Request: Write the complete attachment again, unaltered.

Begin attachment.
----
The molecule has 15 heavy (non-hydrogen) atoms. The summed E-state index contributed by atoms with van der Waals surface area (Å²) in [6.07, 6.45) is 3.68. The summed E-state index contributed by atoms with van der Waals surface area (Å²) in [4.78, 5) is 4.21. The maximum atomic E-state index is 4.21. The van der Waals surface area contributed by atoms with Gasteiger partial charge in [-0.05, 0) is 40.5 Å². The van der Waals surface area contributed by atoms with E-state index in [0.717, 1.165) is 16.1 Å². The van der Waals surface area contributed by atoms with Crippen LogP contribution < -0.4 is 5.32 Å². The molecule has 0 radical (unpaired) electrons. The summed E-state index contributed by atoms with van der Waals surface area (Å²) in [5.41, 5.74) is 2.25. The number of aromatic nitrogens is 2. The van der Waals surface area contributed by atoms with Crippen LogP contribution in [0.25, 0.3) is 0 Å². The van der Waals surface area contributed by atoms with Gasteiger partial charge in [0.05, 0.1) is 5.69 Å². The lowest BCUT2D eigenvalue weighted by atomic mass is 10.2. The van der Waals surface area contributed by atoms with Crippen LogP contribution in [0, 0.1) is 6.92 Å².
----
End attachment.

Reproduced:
The molecule has 15 heavy (non-hydrogen) atoms. The summed E-state index contributed by atoms with van der Waals surface area (Å²) in [6.07, 6.45) is 3.68. The summed E-state index contributed by atoms with van der Waals surface area (Å²) in [4.78, 5) is 4.21. The maximum atomic E-state index is 4.21. The van der Waals surface area contributed by atoms with Gasteiger partial charge in [-0.05, 0) is 40.5 Å². The van der Waals surface area contributed by atoms with E-state index in [0.717, 1.165) is 16.1 Å². The van der Waals surface area contributed by atoms with Crippen LogP contribution < -0.4 is 5.32 Å². The molecule has 0 radical (unpaired) electrons. The summed E-state index contributed by atoms with van der Waals surface area (Å²) in [5.41, 5.74) is 2.25. The number of aromatic nitrogens is 2. The van der Waals surface area contributed by atoms with Crippen LogP contribution in [0.25, 0.3) is 0 Å². The van der Waals surface area contributed by atoms with Gasteiger partial charge in [0.05, 0.1) is 5.69 Å². The lowest BCUT2D eigenvalue weighted by atomic mass is 10.2. The van der Waals surface area contributed by atoms with Crippen LogP contribution in [0, 0.1) is 6.92 Å².